Del. Plum discusses legislative challenges, priorities for 2022

Del. Ken Plum will head back to a very different Virginia State Capitol next month.

As the delegate for the 36th District, he says he’s looking to advocate for changes that Democrats heralded in during the last two years when they controlled both houses in the legislature and the governor’s office, a trifecta that hadn’t been since 1993.

“The election outcome represents a dramatic turnabout from the course we’ve been on the last two years, which has been one that has led to us passing some of the most progressive election laws in Virginia, election laws in the nation,” Plum told Reston Now. “I don’t want to see us turn back the clock on that.”

Virginia will become one of only three states in the country with split legislative control between Democrats and Republicans.

Unfortunately, both parties in both Houses seem to insist on strict partisan voting, and that is really too bad,” he said. “It stands in the … ways which we could work together cooperatively and reach common solutions.”

With the results of the November election, Democrats will lose control of the House, meaning they’ll no long chair various agenda-setting committees, which for Plum was the Agriculture, Chesapeake and Natural Resources Committee.

In 2020, Plum advocated a proposal to create an urban agricultural advisory council to help support local sustainable food programs, but the bill lost steam in the Senate toward the end of the year. The proposed legislation is slated to expire in July 2023, and Plum says it’s something that he would like to revive.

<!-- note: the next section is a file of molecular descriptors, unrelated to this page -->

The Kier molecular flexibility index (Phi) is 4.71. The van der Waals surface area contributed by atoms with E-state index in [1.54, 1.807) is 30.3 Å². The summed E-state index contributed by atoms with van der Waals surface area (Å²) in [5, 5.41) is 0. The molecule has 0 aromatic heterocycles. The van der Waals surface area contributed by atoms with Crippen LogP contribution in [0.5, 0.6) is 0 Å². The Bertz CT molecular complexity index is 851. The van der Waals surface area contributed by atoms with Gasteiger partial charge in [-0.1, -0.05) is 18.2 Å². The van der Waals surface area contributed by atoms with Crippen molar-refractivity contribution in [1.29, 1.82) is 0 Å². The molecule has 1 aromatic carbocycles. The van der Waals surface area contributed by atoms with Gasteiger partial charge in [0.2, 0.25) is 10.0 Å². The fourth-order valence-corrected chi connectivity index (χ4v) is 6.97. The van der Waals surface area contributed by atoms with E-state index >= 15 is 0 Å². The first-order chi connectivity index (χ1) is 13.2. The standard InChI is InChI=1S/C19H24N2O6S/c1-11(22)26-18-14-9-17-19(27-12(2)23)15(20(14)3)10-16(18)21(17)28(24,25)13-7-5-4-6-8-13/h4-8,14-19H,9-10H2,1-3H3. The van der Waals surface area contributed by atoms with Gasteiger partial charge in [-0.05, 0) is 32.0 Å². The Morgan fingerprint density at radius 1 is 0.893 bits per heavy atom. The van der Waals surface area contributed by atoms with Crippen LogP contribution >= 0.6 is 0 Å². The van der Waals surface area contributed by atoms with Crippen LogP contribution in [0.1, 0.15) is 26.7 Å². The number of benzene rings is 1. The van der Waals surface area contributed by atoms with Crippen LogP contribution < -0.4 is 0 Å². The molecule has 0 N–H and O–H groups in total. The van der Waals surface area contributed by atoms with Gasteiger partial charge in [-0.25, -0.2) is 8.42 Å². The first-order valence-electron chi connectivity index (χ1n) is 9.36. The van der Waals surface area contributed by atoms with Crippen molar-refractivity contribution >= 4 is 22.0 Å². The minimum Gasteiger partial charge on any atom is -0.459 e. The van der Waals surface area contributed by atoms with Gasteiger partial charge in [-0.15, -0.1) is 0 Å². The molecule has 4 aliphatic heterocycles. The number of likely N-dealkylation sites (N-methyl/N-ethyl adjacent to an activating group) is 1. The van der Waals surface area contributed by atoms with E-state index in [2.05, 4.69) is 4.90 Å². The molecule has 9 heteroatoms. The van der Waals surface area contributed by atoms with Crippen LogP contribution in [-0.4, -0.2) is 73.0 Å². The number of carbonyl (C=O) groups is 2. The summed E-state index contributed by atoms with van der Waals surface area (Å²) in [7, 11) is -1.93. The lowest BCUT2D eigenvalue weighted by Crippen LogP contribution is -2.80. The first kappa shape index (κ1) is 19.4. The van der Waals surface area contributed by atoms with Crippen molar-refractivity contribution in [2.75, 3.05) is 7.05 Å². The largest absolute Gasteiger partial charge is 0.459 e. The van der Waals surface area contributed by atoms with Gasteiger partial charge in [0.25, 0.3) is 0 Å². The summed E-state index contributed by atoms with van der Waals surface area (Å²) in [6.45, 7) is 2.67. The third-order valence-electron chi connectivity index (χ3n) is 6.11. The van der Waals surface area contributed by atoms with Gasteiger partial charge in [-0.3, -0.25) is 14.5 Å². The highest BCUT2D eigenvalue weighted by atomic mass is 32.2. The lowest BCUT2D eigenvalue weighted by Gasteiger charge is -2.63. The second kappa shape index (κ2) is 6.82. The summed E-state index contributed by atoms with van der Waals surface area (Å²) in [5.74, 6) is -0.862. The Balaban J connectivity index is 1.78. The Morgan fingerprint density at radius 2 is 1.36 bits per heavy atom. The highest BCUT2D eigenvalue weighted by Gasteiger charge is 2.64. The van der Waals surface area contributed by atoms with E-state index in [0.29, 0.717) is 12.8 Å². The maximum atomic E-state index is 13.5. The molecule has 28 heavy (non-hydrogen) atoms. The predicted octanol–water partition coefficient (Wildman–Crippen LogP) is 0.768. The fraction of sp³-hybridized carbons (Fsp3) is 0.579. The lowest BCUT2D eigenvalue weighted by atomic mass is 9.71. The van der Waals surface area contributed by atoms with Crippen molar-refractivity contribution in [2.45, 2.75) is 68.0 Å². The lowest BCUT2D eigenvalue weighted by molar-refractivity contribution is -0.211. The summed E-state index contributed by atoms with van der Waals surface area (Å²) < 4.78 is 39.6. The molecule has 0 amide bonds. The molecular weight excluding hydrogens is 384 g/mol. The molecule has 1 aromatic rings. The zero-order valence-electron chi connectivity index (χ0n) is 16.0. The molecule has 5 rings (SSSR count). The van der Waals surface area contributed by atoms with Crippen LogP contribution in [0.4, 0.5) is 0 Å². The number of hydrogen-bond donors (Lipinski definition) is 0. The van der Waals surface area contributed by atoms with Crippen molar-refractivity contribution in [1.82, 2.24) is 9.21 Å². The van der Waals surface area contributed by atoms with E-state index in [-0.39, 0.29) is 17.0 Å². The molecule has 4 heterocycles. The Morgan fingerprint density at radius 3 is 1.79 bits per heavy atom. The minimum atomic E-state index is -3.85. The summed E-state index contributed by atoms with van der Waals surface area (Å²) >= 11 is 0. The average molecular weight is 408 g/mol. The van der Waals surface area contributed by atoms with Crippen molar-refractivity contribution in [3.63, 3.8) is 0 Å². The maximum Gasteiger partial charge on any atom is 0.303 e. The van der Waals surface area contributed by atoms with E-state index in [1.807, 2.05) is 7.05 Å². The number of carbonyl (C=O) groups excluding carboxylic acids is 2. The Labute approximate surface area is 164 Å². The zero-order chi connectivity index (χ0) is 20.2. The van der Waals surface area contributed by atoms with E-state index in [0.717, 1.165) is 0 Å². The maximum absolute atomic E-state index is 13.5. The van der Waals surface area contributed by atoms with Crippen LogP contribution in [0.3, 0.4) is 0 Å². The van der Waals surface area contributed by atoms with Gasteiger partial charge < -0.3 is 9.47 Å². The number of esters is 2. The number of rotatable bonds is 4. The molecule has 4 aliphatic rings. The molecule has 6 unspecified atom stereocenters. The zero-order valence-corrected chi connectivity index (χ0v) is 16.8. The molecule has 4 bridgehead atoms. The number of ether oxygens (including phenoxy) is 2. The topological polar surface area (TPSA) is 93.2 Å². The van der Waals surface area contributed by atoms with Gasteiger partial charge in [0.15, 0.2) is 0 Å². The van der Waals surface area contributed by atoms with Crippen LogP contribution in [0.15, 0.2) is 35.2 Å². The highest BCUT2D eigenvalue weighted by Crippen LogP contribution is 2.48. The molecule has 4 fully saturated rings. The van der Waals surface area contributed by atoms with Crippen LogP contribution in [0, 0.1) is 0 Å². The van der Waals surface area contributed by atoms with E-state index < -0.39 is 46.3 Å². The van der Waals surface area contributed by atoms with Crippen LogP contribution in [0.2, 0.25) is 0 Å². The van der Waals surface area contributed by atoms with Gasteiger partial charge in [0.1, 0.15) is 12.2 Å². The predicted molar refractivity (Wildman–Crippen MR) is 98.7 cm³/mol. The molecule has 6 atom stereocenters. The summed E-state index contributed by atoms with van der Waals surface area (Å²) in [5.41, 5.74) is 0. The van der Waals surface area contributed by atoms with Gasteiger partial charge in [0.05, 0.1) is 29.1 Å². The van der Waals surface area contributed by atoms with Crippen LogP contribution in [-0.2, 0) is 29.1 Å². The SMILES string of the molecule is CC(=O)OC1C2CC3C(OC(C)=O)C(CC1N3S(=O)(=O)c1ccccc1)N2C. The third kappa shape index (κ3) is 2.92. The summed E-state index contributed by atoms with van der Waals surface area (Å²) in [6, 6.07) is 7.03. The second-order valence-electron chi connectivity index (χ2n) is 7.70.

With the upcoming session, which is slated to start Jan. 12, Plum says legislators hope to address issues with the state’s mental health system with a major study of the state’s Community Services Boards, which help people with mental illness, substance abuse, and developmental disabilities.

He said he would like to see more funding for the state’s CSBs, saying the state doesn’t need big mental health hospitals but needs growth with crisis intervention centers.

“That’s not a partisan issue. It’s a human rights issue. And we need to respond to it,” he said.

The 80-year-old legislator, who has represented the 36th District of half of his life, says he doesn’t want reforms to be rolled back, such as the end of the state’s use of the death penalty, a change he thinks will remain. He also highlighted other recent laws, such as the passing of legislation to help prevent racial and ethnic discrimination as well as discrimination of LGBTQ+ individuals.

In 2019, he sponsored a bill that became law regarding universal background checks for people buying guns, strengthening a Virginia law that was in place since 1989. Plum said he’s seen no evidence that it infringes on people’s civil rights, and he said he expects it to remain.

Meanwhile, the Virginia Supreme Court is working to redraw state and federal districting maps after a bipartisan redistricting commission failed to reach a plan by deadline, drawing criticism for partisanship by onlookers including Fairfax County Chairman Supervisors Jeff McKay.

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